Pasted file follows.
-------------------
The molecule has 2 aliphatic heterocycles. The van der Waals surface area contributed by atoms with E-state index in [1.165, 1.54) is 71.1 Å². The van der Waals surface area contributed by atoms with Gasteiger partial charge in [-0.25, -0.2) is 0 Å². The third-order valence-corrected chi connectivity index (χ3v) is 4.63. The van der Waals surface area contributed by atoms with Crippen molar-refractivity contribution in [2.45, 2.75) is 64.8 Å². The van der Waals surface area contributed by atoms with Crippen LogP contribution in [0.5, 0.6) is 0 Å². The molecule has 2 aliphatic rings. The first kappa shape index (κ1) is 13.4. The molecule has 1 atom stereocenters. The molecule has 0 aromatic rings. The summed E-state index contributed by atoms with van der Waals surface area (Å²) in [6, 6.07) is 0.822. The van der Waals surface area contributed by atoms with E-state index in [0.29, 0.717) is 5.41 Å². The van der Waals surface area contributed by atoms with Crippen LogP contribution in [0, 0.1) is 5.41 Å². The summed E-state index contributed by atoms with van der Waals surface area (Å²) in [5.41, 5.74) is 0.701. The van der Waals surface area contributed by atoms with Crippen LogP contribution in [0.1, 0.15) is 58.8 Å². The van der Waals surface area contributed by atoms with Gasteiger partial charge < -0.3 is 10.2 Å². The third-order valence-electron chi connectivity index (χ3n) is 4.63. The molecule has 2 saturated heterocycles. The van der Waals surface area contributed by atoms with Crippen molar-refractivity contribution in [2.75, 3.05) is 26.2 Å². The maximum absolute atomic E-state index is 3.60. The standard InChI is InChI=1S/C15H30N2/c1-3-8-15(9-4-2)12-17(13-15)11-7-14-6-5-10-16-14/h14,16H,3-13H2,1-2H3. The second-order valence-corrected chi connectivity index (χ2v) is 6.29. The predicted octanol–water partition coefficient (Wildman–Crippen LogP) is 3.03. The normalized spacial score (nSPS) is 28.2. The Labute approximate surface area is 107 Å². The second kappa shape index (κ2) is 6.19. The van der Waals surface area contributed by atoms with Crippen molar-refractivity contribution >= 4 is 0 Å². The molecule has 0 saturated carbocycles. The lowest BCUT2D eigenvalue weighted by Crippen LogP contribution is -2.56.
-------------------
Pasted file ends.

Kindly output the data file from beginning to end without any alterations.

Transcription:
The molecule has 2 aliphatic heterocycles. The van der Waals surface area contributed by atoms with E-state index in [1.165, 1.54) is 71.1 Å². The van der Waals surface area contributed by atoms with Gasteiger partial charge in [-0.25, -0.2) is 0 Å². The third-order valence-corrected chi connectivity index (χ3v) is 4.63. The van der Waals surface area contributed by atoms with Crippen molar-refractivity contribution in [2.45, 2.75) is 64.8 Å². The van der Waals surface area contributed by atoms with Crippen LogP contribution in [0.5, 0.6) is 0 Å². The molecule has 2 aliphatic rings. The first kappa shape index (κ1) is 13.4. The molecule has 1 atom stereocenters. The molecule has 0 aromatic rings. The summed E-state index contributed by atoms with van der Waals surface area (Å²) in [6, 6.07) is 0.822. The van der Waals surface area contributed by atoms with E-state index in [0.29, 0.717) is 5.41 Å². The van der Waals surface area contributed by atoms with Crippen LogP contribution in [0, 0.1) is 5.41 Å². The summed E-state index contributed by atoms with van der Waals surface area (Å²) in [5.41, 5.74) is 0.701. The van der Waals surface area contributed by atoms with Crippen LogP contribution in [0.1, 0.15) is 58.8 Å². The van der Waals surface area contributed by atoms with Gasteiger partial charge < -0.3 is 10.2 Å². The third-order valence-electron chi connectivity index (χ3n) is 4.63. The molecule has 2 saturated heterocycles. The van der Waals surface area contributed by atoms with Crippen molar-refractivity contribution in [2.75, 3.05) is 26.2 Å². The maximum absolute atomic E-state index is 3.60. The standard InChI is InChI=1S/C15H30N2/c1-3-8-15(9-4-2)12-17(13-15)11-7-14-6-5-10-16-14/h14,16H,3-13H2,1-2H3. The second-order valence-corrected chi connectivity index (χ2v) is 6.29. The predicted octanol–water partition coefficient (Wildman–Crippen LogP) is 3.03. The normalized spacial score (nSPS) is 28.2. The Labute approximate surface area is 107 Å². The second kappa shape index (κ2) is 6.19. The van der Waals surface area contributed by atoms with Crippen molar-refractivity contribution >= 4 is 0 Å². The molecule has 0 saturated carbocycles. The lowest BCUT2D eigenvalue weighted by Crippen LogP contribution is -2.56.